When student Mason Rice announced that he intended to start a gay-straight alliance, also known as gender and sexuality alliance or GSA, in Fannin County High School in Blue Ridge, Georgia, earlier this fall, conservative parents, students and church leaders organized to create a petition: “Don’t Let Homosexuality Be Pushed on Students in Fannin County,” it read. As of November 25, around 1,303 individuals had signed on.
Rice, however, launched a counter-petition that has collected nearly 32,000 signatures as of November 25. Nonetheless, despite overwhelming support for the GSA , the school principal has refused to allow the group to meet, arguing that new organizations can only be initiated at the start of the academic year, not six weeks in. Meanwhile, more than 20 groups, including a Bass Fishing Club and a Fellowship of Christian Athletes, currently meet on campus.
Trans Students and GSAs Are Under Attack in Florida School
A different scenario has unfolded in rural Pasco County, Florida, where more than 75,000 students attend the region’s 49 elementary, 16 middle and 14 high schools.
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In October 2018, a Pasco County middle school gym teacher contacted Liberty Counsel — a 20-year-old international organization that uses litigation to promote an anti-abortion, anti-LGBTQ and biblical-literalist worldview — and enlisted its help to counter the school district’s support for gay-affirmative and trans and nonbinary acceptance.
Since then, the situation has ramped up. According to Linda Cobbe, the school district’s public information officer, conservative parents have vowed to picket every school in the district during the 2019-20 academic year to express their opposition to policies that treat nonbinary students with dignity. They also want to halt GSAs in their tracks by mandating that parents be informed about which kids attend meetings. Similarly, they want schools to require parental consent before students can participate in GSA gatherings or activities. These parents came together to form the Protect Pasco Students (PPS) group.
“We’ve had GSAs in the Pasco schools for more than a decade,” Cobbe told Truthout. “But it was only when a trans student came to the right’s attention that they began to organize.”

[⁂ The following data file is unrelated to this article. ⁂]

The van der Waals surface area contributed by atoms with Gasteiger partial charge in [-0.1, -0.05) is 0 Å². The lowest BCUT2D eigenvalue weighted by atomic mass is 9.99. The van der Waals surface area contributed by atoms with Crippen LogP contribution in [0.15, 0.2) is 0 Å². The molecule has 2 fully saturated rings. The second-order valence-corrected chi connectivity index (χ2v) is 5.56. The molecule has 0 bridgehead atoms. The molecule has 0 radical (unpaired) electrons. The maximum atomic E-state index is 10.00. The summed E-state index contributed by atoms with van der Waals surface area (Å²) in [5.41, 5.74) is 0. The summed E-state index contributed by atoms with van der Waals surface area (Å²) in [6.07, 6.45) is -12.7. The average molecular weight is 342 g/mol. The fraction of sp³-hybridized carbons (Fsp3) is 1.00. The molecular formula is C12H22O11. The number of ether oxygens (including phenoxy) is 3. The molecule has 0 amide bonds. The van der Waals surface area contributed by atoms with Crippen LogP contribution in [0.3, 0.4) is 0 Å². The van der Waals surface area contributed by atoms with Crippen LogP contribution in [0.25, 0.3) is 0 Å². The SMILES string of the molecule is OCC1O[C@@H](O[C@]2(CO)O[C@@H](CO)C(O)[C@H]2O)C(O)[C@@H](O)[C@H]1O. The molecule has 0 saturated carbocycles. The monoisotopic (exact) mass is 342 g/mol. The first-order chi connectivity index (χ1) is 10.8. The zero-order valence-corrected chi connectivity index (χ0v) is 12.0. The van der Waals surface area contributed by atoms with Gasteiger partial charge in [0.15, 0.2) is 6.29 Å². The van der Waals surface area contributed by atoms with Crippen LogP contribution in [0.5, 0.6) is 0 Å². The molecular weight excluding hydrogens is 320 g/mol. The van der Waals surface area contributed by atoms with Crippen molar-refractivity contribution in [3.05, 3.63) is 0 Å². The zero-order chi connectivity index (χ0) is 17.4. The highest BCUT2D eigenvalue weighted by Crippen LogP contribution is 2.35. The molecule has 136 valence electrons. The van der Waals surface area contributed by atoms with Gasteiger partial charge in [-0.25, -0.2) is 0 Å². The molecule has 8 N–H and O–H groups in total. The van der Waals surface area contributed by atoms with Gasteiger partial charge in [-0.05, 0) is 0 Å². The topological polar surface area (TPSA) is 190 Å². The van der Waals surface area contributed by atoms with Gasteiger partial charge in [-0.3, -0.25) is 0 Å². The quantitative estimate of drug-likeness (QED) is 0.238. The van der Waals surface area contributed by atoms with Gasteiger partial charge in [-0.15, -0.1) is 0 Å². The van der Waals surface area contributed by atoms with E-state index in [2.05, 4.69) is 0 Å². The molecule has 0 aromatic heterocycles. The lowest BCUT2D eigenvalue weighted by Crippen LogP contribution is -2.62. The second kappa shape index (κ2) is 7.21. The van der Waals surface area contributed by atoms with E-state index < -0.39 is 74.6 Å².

Last year, according to Cobbe, a student who identifies as male enrolled in one of the middle schools. His parents met with school administrators beforehand and thought everything had been arranged, but Robert Oppedisano, a physical education teacher, refused to monitor the locker room if this student was present.
Although the school principal began monitoring the locker room following the trans student’s gym classes, Oppedisano nonetheless contacted the Liberty Counsel about the situation. “A lot of untruths surfaced,” Cobbe said. “The people who formed PPS have said things about students running out of the locker room screaming and about Oppedisano being threatened with firing, neither of which happened. But they’ve said these things over and over and over again.”
Since the brouhaha began, activists from PPS have also attended every bimonthly school board meeting, picketed outside schools in the district and have indicated that they will oppose the elected school superintendent – a Republican — when his term ends in 2020. They’ve also pledged to run for open seats on this governing body.
PPS’s most hostile barbs, however, have been directed toward psychologist Jackie Jackson-Dean, LGBTQ liaison for the county. Jackson-Dean had also been the lead content developer for a Best Practices Guide for educating LGBTQ and nonbinary students that was finalized in 2016.
In a letter to the district superintendent, Liberty Counsel made several claims: “These clubs [GSAs] allow children as young as 11 years old to join, without parental consent [emphasis in original] and have high school and middle school students communing in the club together.” Other communication with the district further charged that Jackson-Dean had abused her position as GSA adviser by referring students to outside resources and support groups that provide contraceptives, HIV/AIDS PrEP drugs and counseling without parental permission.
Liberty Counsel charged that Pasco County, its school superintendent and Jackson-Dean had violated parental rights, had trampled students’ privacy and had curtailed the religious liberty of a faculty member (Oppedisano).
To its credit, the district has not capitulated, since Title IX currently protects LGBTQ students from discrimination. PPS, however, has continued to mobilize, and the attacks have gotten personal.